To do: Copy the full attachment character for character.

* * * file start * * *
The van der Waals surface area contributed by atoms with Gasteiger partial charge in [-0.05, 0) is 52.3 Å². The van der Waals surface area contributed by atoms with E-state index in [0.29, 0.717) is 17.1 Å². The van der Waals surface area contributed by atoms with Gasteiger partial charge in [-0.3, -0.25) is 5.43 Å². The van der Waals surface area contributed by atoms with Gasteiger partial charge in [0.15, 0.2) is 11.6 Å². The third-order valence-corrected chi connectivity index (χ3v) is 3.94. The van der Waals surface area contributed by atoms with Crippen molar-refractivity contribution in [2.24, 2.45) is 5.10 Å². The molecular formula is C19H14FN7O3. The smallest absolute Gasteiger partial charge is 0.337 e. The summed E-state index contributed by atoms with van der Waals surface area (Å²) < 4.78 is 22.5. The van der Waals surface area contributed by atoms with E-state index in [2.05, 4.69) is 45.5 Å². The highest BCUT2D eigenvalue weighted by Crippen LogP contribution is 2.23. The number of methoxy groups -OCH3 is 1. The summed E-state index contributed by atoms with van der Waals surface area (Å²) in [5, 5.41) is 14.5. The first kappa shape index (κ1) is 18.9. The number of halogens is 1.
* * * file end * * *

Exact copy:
The van der Waals surface area contributed by atoms with Gasteiger partial charge in [-0.05, 0) is 52.3 Å². The van der Waals surface area contributed by atoms with E-state index in [0.29, 0.717) is 17.1 Å². The van der Waals surface area contributed by atoms with Gasteiger partial charge in [-0.3, -0.25) is 5.43 Å². The van der Waals surface area contributed by atoms with Gasteiger partial charge in [0.15, 0.2) is 11.6 Å². The third-order valence-corrected chi connectivity index (χ3v) is 3.94. The van der Waals surface area contributed by atoms with Crippen molar-refractivity contribution in [2.24, 2.45) is 5.10 Å². The molecular formula is C19H14FN7O3. The smallest absolute Gasteiger partial charge is 0.337 e. The summed E-state index contributed by atoms with van der Waals surface area (Å²) < 4.78 is 22.5. The van der Waals surface area contributed by atoms with E-state index in [2.05, 4.69) is 45.5 Å². The highest BCUT2D eigenvalue weighted by Crippen LogP contribution is 2.23. The number of methoxy groups -OCH3 is 1. The summed E-state index contributed by atoms with van der Waals surface area (Å²) in [5, 5.41) is 14.5. The first kappa shape index (κ1) is 18.9. The number of halogens is 1.